Magic for Dummies by David Pogue
Reviewed by Jamy Ian Swiss (originally published in Genii January, 1999)
Since I am a contributor and advisor to this project, I would, as in the past, normally invite a guest reviewer to consider the book rather than review it myself. However, since my involvement with the book is relatively small, and because I am trying to clear a backlog of titles as Genii gets back on schedule, I hope readers will for-give the obvious conflict of interest. Actually, it may not be as obvious as one might think, since although I did con-tribute a trick (and some advice) to this book, I had very mixed feelings about doing so. I tend to be rather suspicious of books of magic for the public and in the end gritted my teeth and decided to take part after speaking with several friends who had similarly agreed to contribute, and having some conversations with the book's affable "magic consultant," Mark Levy. I was assured that the type of tricks to be revealed would be decidedly low-level on the magic sophistication and secrecy scale and as well that the author and magic consultant were sincere in their intent to provide a thoughtful and responsible guide to magic for the public. I agreed to cooperate, although I was far from optimistic about the outcome; in my worldview, magic is decidedly not for dummies. I am now delighted to report that 1 was pleasantly surprised upon reading this book. I not only thoroughly enjoyed it, but I commend the author, David Pogue, for a careful, thoughtful, and effective job. Mr. Pogue is the author of several books in the now famous "Dummies" series, including Macs for Dummies, More Macs for Dummies, Classical Music for Dummies, and Opera for Dummies. He is also an amateur magician who obviously cares a great deal for his hobby and art. I do have a handful of quibbles:
Were it up to me, I would have excluded a gratuitous reference to Zombie—a connection no readers would ever make had it not been made for them—in an otherwise perfectly acceptable description of the old rising bread roll; a rather elaborate equivoque, which I feel is inappropriate in a book of this nature (both this and the previous item were, oddly enough, contributed by S.A.M. past-President George Schindler); the ashes-in-hand contributed by a stage performer who has probably never had the experience of seeing a close-up professional like Eugene Burger perform his stunning version for a paying audience; and, okay, call me crazy, but I never like seeing the salt-shaker/glass through table in these books, no matter that they have been revealed count-less times before.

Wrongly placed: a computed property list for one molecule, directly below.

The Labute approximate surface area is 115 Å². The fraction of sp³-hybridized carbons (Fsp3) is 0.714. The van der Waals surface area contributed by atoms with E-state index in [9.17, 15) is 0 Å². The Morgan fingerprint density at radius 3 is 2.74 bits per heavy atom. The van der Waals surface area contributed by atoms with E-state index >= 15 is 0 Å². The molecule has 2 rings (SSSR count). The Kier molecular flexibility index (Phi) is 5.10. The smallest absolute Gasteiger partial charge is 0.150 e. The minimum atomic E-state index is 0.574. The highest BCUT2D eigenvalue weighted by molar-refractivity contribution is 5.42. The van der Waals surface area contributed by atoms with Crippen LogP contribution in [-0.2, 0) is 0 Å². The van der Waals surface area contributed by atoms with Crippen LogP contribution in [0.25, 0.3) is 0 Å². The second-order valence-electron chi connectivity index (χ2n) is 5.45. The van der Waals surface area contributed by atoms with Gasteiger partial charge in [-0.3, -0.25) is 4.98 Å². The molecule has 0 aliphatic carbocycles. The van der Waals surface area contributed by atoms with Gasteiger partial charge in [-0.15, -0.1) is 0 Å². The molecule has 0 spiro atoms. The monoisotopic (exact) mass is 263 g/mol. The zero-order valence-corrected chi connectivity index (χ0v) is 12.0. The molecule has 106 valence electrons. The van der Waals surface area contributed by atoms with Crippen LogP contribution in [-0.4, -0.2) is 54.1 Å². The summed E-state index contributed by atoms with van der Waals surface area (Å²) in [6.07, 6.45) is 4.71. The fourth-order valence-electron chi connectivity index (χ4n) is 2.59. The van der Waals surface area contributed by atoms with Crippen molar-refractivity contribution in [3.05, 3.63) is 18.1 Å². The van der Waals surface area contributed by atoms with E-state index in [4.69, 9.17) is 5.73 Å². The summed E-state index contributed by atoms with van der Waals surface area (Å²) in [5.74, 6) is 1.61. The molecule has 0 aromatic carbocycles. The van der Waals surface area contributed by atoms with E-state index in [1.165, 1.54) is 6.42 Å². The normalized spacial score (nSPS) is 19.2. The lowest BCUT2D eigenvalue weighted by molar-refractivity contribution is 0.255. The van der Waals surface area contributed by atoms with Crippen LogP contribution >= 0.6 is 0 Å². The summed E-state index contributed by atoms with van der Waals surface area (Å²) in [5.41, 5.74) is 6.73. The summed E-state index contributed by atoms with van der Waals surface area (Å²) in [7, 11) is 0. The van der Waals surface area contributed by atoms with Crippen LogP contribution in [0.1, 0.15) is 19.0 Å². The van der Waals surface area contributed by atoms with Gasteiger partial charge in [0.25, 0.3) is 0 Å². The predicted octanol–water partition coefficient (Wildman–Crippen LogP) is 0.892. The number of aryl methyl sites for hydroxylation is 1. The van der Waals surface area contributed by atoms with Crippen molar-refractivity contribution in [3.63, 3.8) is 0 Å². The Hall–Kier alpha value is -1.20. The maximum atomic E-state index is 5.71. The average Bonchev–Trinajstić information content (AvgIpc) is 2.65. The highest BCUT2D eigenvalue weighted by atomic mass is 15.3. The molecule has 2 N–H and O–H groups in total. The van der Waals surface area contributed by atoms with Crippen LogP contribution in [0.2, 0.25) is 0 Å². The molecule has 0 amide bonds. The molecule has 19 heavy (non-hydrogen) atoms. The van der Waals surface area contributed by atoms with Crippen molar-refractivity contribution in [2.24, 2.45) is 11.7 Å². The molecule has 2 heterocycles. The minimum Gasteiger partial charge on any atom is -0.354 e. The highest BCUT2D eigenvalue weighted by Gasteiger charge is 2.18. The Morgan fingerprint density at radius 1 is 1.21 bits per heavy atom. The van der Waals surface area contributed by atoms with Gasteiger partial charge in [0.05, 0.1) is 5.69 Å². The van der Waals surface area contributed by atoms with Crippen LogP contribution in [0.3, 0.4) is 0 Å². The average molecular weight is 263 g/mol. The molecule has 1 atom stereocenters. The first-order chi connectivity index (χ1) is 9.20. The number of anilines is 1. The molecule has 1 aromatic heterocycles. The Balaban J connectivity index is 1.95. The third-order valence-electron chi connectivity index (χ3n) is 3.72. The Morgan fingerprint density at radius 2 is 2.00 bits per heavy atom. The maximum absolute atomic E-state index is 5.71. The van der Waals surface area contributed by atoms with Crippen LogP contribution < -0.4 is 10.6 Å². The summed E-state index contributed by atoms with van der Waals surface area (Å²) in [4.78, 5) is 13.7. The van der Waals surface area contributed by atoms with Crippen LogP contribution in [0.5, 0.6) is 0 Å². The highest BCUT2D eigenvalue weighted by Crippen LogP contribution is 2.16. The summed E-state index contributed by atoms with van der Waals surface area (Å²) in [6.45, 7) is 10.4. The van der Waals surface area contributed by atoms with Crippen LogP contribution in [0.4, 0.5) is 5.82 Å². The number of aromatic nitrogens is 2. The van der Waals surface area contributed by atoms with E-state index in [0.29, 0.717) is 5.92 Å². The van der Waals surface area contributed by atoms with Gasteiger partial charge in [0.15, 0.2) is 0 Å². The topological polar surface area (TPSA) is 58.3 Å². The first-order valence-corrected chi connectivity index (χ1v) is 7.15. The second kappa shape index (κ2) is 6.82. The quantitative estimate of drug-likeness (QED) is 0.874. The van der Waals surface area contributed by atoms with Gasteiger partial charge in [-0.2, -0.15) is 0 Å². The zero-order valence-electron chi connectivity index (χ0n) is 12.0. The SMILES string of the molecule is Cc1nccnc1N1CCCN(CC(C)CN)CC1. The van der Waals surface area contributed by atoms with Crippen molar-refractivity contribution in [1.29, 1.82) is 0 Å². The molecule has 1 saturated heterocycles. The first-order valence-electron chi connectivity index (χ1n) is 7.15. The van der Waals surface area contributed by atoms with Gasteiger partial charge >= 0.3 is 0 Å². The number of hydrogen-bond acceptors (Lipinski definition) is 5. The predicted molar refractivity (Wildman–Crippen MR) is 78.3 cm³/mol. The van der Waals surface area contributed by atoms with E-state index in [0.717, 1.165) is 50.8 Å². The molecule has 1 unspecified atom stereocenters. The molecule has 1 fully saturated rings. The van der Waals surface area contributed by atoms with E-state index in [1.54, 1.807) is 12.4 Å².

My point in these cases is simply that these are items that can be and are in fact used effectively by professionals, unlike most (albeit not all) of the remainder of the tricks described. I state these objections for sake of completeness and to avoid any potential charge of vagueness in my complaints in this department. But having gotten that unpleasantness out of the way, I must say that this book is without question the best for-the-public introduction to magic that I am familiar with. There are other such books that of course have merit (and still more that have little or none whatsoever, as have been occassionally addressed in these pages), such as The Magic Book by Harry Lorayne (reviewed in the January, 1998 Genii) and the popular Bill Tarr books. But those works seem more like companions to assist someone who has gone past the most basic materials and has already made multiple visits to the magic shop.
Magic for Dummies, on the other hand, seems the perfect book to serve as one's very first introduction to the subject, certainly for those of young adolescent age or older. What makes this book the ideal choice is that, with the few exceptions already noted, the 90-plus tricks described are extreme in their simplicity, yet, unlike in most other such works, these most basic tricks are accompanied by an ambitious and yet extremely accessible array of ancillary material. Subjects such as presentation, misdirection, history, practice, and much more are introduced hand in hand with these basic tricks. Thus the beginner needn't wait years until someone finally tells him about Our Magic or the Fitzkee Trilogy to start learning a little theory; instead he or she is introduced to these ideas, albeit in very basic form, right at the start. What's more, even the subject of credits is addressed—first in my own contribution (oddly enough!) and later in an eight-page "trickography." While this latter is not entirely accurate or complete—the "Jumping Rubber Band," as is often the case, fails to include a correct attribution to Stanley Collins, and a version of the "Rope Through Neck" relies upon, I believe, a Stewart James handling—nevertheless the effort is clearly sincere, mostly successful, and all but unprecedented in this type of work. For this alone the author is to be roundly praised. Without doubt, the next time someone asks me for a first-time book on magic, Magic for Dummies will be my choice.